Facebook’s controversial crypto project Libra (Diem) is over


Active Trader
Dec 11, 2020
The regulatory pressure spells an end to Mark Zuckerberg’s controversial crypto currency project, as the Diem Association, which looks after the development of the Diem digital coin, is considering a sale of its assets, a Bloomberg report reveals.

According to anonymous Bloomberg sources, the Diem Association is in talks with investment banks regarding the sale of intellectual property involved in the project, among other assets, in an effort to salvage whatever it can. According to the report, the Diem Association is also looking for a new job for the software architects, who created the technology behind Diem in the first place.

With the planned sales, the Diem Association wants to raise enough funds in order to return sufficient capital to investors.

The talks are apparently in an early stage and no clear buyer has emerged yet. Even if the Diem Association finds a buyer however, it remains questionable how the intellectual property behind the project will be valued.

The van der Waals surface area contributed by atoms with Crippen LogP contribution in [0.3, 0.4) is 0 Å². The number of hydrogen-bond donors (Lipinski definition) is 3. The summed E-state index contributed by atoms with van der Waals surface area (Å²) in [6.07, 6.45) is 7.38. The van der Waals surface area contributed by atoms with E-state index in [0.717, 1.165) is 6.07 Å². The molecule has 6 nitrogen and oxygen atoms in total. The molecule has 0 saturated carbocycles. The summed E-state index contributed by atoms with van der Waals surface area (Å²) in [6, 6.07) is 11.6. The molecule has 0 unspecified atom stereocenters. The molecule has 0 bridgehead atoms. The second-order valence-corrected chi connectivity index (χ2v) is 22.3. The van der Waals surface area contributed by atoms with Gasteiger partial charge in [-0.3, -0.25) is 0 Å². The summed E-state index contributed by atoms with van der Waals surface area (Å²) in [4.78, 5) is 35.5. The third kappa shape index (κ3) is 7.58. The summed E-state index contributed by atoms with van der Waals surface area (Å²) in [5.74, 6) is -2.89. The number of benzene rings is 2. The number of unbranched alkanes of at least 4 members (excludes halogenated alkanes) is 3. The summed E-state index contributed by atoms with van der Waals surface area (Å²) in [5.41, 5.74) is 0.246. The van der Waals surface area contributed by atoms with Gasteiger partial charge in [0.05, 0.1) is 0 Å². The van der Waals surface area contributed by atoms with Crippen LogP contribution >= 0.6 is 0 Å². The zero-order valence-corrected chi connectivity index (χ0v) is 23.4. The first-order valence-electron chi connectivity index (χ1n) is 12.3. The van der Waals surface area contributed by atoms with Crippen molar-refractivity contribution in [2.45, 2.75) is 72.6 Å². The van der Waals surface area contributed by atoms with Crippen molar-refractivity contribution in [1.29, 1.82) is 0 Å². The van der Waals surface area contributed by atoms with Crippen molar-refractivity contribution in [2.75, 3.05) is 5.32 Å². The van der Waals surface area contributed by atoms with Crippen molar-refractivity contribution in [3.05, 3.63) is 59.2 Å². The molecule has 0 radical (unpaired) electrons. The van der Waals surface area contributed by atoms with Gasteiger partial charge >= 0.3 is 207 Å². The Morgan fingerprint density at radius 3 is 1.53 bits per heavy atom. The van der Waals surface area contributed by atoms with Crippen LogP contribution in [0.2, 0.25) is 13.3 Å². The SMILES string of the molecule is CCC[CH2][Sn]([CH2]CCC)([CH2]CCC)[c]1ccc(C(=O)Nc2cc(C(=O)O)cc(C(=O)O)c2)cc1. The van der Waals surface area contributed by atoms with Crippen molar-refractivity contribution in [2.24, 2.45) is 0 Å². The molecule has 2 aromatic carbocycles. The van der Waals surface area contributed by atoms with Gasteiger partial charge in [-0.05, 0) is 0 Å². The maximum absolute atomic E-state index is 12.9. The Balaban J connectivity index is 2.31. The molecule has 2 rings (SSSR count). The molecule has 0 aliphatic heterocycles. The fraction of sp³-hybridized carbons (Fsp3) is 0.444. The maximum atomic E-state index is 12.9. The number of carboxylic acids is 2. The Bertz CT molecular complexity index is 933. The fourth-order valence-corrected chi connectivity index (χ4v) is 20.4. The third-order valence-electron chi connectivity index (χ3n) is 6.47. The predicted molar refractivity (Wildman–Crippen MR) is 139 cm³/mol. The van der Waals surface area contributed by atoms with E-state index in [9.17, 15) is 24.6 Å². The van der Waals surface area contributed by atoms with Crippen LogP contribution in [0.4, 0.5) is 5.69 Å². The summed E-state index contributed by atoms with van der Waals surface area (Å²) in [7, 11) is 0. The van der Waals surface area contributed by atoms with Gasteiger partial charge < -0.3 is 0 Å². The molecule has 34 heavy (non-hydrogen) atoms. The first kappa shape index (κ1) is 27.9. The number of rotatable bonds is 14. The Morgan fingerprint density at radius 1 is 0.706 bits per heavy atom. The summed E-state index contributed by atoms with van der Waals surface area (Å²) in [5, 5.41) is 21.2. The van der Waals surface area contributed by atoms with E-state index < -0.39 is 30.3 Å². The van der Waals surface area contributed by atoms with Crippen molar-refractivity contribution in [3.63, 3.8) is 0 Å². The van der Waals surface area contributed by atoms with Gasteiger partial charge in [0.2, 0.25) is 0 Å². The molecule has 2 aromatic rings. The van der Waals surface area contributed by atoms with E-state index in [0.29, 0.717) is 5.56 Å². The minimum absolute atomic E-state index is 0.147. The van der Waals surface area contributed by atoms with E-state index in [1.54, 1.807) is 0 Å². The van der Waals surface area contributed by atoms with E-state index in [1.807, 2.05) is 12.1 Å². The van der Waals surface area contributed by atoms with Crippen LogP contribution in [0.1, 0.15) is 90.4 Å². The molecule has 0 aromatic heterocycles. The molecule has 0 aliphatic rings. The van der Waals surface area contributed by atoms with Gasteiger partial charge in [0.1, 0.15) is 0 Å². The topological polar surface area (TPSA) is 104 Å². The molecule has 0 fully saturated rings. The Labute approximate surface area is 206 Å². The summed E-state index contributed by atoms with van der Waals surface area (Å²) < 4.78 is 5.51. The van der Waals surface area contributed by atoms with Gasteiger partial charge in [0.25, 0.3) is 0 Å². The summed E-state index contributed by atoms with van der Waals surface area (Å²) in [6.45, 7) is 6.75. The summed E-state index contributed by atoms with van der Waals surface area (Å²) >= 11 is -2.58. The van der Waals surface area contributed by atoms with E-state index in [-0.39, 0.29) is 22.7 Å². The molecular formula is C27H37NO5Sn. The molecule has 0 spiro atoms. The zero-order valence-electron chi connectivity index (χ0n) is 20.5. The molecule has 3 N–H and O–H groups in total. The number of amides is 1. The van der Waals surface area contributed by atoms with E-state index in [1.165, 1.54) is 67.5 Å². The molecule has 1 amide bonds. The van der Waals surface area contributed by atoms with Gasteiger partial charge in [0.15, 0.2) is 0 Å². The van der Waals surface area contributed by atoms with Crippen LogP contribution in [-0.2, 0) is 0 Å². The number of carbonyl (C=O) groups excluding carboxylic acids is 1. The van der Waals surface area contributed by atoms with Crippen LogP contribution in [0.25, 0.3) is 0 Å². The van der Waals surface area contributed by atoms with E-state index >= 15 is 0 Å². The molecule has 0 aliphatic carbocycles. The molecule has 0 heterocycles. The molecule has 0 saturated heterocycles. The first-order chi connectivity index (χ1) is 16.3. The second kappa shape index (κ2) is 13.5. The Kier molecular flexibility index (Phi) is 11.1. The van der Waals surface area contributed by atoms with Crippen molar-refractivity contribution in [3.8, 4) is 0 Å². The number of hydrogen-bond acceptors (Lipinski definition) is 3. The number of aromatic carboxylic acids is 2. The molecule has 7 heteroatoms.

For the time being the Diem Association and Facebook’s parent company Meta have declined any comments.

Meta owns about one third of the Diem project, while the rest of the shares are held by Andreessen Horowitz, Union Square Ventures and Ribbit Capital, among others.

Formerly known as Libra, the Mark Zuckerberg’s crypto currency project has been plagued by regulatory pressure ever since it was introduced to the general public back in June 2019.

Initially, the plan envisioned a universal stable coin, backed by a basket of fiat currencies and government bonds, with which all Facebook users – currently well over 2.6 billion – should have been able to buy goods and services over the social network.

Many central banks and world governments however, were spooked by the project, because of the huge impact such a currency might have had on the global financial system, as well as the potential money laundering issues.

In light of those concerns Mark Zuckerberg scaled back the project to the idea of multiple stable coins, each paged to a fiat currency, in addition to a single multi currency coin.

Finally the project took shape as a single stable coin, pegged to the U.S. dollar and named Diem USD.

The project was also backed by Visa, Mastercard and PayPal, but because of the regulatory pressure, many of the initial investors backed off.
Frankly, I am surprised it even lasted this long, considering how hard the pushback from institutions was.